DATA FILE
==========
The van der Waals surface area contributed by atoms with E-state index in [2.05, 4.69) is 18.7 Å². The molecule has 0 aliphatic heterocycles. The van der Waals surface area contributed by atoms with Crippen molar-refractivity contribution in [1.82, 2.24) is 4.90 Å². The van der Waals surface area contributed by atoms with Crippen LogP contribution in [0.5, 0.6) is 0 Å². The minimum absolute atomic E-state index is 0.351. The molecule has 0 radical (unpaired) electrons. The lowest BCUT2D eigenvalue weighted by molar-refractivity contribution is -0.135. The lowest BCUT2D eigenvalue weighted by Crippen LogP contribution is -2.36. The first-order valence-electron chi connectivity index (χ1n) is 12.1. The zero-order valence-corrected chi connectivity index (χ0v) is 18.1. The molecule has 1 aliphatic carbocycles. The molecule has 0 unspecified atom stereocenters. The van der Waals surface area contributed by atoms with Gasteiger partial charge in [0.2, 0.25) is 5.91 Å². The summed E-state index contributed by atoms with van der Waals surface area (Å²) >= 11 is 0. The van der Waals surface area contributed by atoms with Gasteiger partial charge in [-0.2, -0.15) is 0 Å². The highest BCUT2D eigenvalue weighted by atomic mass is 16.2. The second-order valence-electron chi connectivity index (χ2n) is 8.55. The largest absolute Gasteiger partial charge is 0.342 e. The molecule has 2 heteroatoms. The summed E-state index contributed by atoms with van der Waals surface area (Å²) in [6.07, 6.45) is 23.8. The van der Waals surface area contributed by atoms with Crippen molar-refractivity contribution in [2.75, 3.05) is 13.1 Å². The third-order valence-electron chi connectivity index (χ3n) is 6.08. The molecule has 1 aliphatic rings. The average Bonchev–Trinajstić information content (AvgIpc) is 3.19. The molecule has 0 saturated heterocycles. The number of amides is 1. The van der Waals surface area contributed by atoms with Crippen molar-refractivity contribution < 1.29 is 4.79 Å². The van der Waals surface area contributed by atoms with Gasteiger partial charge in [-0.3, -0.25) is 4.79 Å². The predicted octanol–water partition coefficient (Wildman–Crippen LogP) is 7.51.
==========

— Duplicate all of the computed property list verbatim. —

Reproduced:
The van der Waals surface area contributed by atoms with E-state index in [2.05, 4.69) is 18.7 Å². The molecule has 0 aliphatic heterocycles. The van der Waals surface area contributed by atoms with Crippen molar-refractivity contribution in [1.82, 2.24) is 4.90 Å². The van der Waals surface area contributed by atoms with Crippen LogP contribution in [0.5, 0.6) is 0 Å². The minimum absolute atomic E-state index is 0.351. The molecule has 0 radical (unpaired) electrons. The lowest BCUT2D eigenvalue weighted by molar-refractivity contribution is -0.135. The lowest BCUT2D eigenvalue weighted by Crippen LogP contribution is -2.36. The first-order valence-electron chi connectivity index (χ1n) is 12.1. The zero-order valence-corrected chi connectivity index (χ0v) is 18.1. The molecule has 1 aliphatic carbocycles. The molecule has 0 unspecified atom stereocenters. The van der Waals surface area contributed by atoms with Gasteiger partial charge in [0.2, 0.25) is 5.91 Å². The summed E-state index contributed by atoms with van der Waals surface area (Å²) >= 11 is 0. The van der Waals surface area contributed by atoms with Gasteiger partial charge in [-0.2, -0.15) is 0 Å². The highest BCUT2D eigenvalue weighted by atomic mass is 16.2. The second-order valence-electron chi connectivity index (χ2n) is 8.55. The largest absolute Gasteiger partial charge is 0.342 e. The molecule has 2 heteroatoms. The summed E-state index contributed by atoms with van der Waals surface area (Å²) in [6.07, 6.45) is 23.8. The van der Waals surface area contributed by atoms with Crippen molar-refractivity contribution in [2.75, 3.05) is 13.1 Å². The third-order valence-electron chi connectivity index (χ3n) is 6.08. The molecule has 1 aliphatic rings. The average Bonchev–Trinajstić information content (AvgIpc) is 3.19. The molecule has 0 saturated heterocycles. The number of amides is 1. The van der Waals surface area contributed by atoms with Crippen molar-refractivity contribution < 1.29 is 4.79 Å². The van der Waals surface area contributed by atoms with Gasteiger partial charge in [-0.3, -0.25) is 4.79 Å². The predicted octanol–water partition coefficient (Wildman–Crippen LogP) is 7.51.